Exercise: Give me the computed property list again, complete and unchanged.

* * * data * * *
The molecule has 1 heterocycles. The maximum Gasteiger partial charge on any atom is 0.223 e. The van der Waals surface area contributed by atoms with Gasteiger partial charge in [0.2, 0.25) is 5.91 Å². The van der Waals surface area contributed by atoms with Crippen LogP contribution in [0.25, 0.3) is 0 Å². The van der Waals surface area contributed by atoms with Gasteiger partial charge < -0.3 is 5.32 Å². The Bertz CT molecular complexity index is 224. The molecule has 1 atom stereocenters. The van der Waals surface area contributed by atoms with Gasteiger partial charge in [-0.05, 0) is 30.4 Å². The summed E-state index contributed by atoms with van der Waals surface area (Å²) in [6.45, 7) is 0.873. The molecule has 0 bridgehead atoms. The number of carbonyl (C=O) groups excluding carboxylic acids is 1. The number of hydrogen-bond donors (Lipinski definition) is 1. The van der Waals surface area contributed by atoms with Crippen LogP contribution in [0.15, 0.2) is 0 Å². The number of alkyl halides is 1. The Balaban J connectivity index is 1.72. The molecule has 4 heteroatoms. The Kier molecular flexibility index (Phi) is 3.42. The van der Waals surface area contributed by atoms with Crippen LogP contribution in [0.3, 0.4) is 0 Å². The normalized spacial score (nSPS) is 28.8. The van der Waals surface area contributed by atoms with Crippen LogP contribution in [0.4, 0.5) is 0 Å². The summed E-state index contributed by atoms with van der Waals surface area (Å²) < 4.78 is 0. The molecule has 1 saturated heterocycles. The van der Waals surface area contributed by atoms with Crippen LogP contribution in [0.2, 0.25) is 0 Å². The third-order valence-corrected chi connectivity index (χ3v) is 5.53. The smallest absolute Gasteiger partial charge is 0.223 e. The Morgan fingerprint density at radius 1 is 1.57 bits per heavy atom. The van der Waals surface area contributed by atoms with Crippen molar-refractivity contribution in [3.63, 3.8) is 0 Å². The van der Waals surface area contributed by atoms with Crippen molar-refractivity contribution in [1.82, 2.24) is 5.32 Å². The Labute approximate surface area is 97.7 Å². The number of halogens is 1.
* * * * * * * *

The molecule has 1 heterocycles. The maximum Gasteiger partial charge on any atom is 0.223 e. The van der Waals surface area contributed by atoms with Gasteiger partial charge in [0.2, 0.25) is 5.91 Å². The van der Waals surface area contributed by atoms with Crippen LogP contribution in [0.25, 0.3) is 0 Å². The van der Waals surface area contributed by atoms with Gasteiger partial charge < -0.3 is 5.32 Å². The Bertz CT molecular complexity index is 224. The molecule has 1 atom stereocenters. The van der Waals surface area contributed by atoms with Gasteiger partial charge in [-0.05, 0) is 30.4 Å². The summed E-state index contributed by atoms with van der Waals surface area (Å²) in [6.45, 7) is 0.873. The molecule has 0 bridgehead atoms. The number of carbonyl (C=O) groups excluding carboxylic acids is 1. The number of hydrogen-bond donors (Lipinski definition) is 1. The van der Waals surface area contributed by atoms with Crippen LogP contribution in [0.15, 0.2) is 0 Å². The number of alkyl halides is 1. The Balaban J connectivity index is 1.72. The molecule has 4 heteroatoms. The Kier molecular flexibility index (Phi) is 3.42. The van der Waals surface area contributed by atoms with Crippen LogP contribution in [0.3, 0.4) is 0 Å². The normalized spacial score (nSPS) is 28.8. The van der Waals surface area contributed by atoms with Crippen LogP contribution in [0.4, 0.5) is 0 Å². The summed E-state index contributed by atoms with van der Waals surface area (Å²) < 4.78 is 0. The molecule has 1 saturated heterocycles. The van der Waals surface area contributed by atoms with Crippen LogP contribution in [0.2, 0.25) is 0 Å². The third-order valence-corrected chi connectivity index (χ3v) is 5.53. The smallest absolute Gasteiger partial charge is 0.223 e. The Morgan fingerprint density at radius 1 is 1.57 bits per heavy atom. The van der Waals surface area contributed by atoms with Crippen molar-refractivity contribution in [3.63, 3.8) is 0 Å². The van der Waals surface area contributed by atoms with Crippen molar-refractivity contribution in [1.82, 2.24) is 5.32 Å². The Labute approximate surface area is 97.7 Å². The number of halogens is 1.